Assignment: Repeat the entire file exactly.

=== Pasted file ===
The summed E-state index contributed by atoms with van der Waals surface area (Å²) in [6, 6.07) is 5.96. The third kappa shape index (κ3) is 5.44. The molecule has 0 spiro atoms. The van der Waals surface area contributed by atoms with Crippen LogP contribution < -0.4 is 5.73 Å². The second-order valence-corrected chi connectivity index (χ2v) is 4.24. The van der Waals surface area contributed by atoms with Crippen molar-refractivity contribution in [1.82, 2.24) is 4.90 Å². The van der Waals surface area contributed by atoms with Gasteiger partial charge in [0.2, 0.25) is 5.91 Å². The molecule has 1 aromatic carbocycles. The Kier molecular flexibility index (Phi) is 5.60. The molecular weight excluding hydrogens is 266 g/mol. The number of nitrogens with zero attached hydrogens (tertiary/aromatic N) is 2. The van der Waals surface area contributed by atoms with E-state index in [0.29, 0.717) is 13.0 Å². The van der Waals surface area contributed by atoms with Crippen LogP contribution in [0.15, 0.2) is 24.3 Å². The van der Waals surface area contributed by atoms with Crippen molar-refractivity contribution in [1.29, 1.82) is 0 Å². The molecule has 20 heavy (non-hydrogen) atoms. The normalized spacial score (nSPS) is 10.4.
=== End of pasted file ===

The summed E-state index contributed by atoms with van der Waals surface area (Å²) in [6, 6.07) is 5.96. The third kappa shape index (κ3) is 5.44. The molecule has 0 spiro atoms. The van der Waals surface area contributed by atoms with Crippen LogP contribution < -0.4 is 5.73 Å². The second-order valence-corrected chi connectivity index (χ2v) is 4.24. The van der Waals surface area contributed by atoms with Crippen molar-refractivity contribution in [1.82, 2.24) is 4.90 Å². The van der Waals surface area contributed by atoms with Gasteiger partial charge in [0.2, 0.25) is 5.91 Å². The molecule has 1 aromatic carbocycles. The Kier molecular flexibility index (Phi) is 5.60. The molecular weight excluding hydrogens is 266 g/mol. The number of nitrogens with zero attached hydrogens (tertiary/aromatic N) is 2. The van der Waals surface area contributed by atoms with E-state index in [0.29, 0.717) is 13.0 Å². The van der Waals surface area contributed by atoms with Crippen LogP contribution in [0.15, 0.2) is 24.3 Å². The van der Waals surface area contributed by atoms with Crippen molar-refractivity contribution in [1.29, 1.82) is 0 Å². The molecule has 20 heavy (non-hydrogen) atoms. The normalized spacial score (nSPS) is 10.4.